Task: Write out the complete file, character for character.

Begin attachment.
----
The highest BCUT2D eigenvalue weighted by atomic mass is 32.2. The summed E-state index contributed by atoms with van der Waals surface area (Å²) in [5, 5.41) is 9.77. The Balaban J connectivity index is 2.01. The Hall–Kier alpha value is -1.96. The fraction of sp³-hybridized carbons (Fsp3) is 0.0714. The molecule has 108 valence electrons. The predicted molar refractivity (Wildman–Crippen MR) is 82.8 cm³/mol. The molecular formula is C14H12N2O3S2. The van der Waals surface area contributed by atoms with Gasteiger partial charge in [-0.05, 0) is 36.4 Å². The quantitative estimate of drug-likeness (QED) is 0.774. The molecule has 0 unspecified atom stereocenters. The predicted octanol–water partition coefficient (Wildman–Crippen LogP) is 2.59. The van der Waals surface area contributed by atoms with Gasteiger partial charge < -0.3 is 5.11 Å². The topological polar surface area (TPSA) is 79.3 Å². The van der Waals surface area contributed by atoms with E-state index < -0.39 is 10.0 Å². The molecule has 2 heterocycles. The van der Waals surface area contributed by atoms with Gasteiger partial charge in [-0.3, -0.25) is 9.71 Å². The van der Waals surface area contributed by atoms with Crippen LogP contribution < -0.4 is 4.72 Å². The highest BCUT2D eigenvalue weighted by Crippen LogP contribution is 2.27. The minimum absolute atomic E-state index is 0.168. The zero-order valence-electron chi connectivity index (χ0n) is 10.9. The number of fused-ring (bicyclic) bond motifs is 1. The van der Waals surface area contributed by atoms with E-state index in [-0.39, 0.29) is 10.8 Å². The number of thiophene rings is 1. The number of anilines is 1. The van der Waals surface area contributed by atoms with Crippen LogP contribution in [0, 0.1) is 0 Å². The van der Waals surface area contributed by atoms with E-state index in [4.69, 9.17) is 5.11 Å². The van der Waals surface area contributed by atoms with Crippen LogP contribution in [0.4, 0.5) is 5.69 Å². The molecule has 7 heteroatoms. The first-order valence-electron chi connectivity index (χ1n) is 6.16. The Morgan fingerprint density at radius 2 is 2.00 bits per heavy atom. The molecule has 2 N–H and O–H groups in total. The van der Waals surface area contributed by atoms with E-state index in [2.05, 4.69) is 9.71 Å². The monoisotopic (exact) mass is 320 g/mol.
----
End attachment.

The highest BCUT2D eigenvalue weighted by atomic mass is 32.2. The summed E-state index contributed by atoms with van der Waals surface area (Å²) in [5, 5.41) is 9.77. The Balaban J connectivity index is 2.01. The Hall–Kier alpha value is -1.96. The fraction of sp³-hybridized carbons (Fsp3) is 0.0714. The molecule has 108 valence electrons. The predicted molar refractivity (Wildman–Crippen MR) is 82.8 cm³/mol. The molecular formula is C14H12N2O3S2. The van der Waals surface area contributed by atoms with Gasteiger partial charge in [-0.05, 0) is 36.4 Å². The quantitative estimate of drug-likeness (QED) is 0.774. The molecule has 0 unspecified atom stereocenters. The predicted octanol–water partition coefficient (Wildman–Crippen LogP) is 2.59. The van der Waals surface area contributed by atoms with Gasteiger partial charge < -0.3 is 5.11 Å². The topological polar surface area (TPSA) is 79.3 Å². The van der Waals surface area contributed by atoms with E-state index < -0.39 is 10.0 Å². The molecule has 2 heterocycles. The van der Waals surface area contributed by atoms with Gasteiger partial charge in [-0.3, -0.25) is 9.71 Å². The van der Waals surface area contributed by atoms with Crippen LogP contribution < -0.4 is 4.72 Å². The highest BCUT2D eigenvalue weighted by Crippen LogP contribution is 2.27. The minimum absolute atomic E-state index is 0.168. The zero-order valence-electron chi connectivity index (χ0n) is 10.9. The number of fused-ring (bicyclic) bond motifs is 1. The van der Waals surface area contributed by atoms with E-state index in [-0.39, 0.29) is 10.8 Å². The number of thiophene rings is 1. The number of anilines is 1. The van der Waals surface area contributed by atoms with Crippen LogP contribution in [0, 0.1) is 0 Å². The van der Waals surface area contributed by atoms with E-state index in [4.69, 9.17) is 5.11 Å². The van der Waals surface area contributed by atoms with Crippen LogP contribution in [0.4, 0.5) is 5.69 Å². The molecule has 7 heteroatoms. The first-order valence-electron chi connectivity index (χ1n) is 6.16. The Morgan fingerprint density at radius 2 is 2.00 bits per heavy atom. The molecule has 2 N–H and O–H groups in total. The van der Waals surface area contributed by atoms with E-state index in [2.05, 4.69) is 9.71 Å². The monoisotopic (exact) mass is 320 g/mol.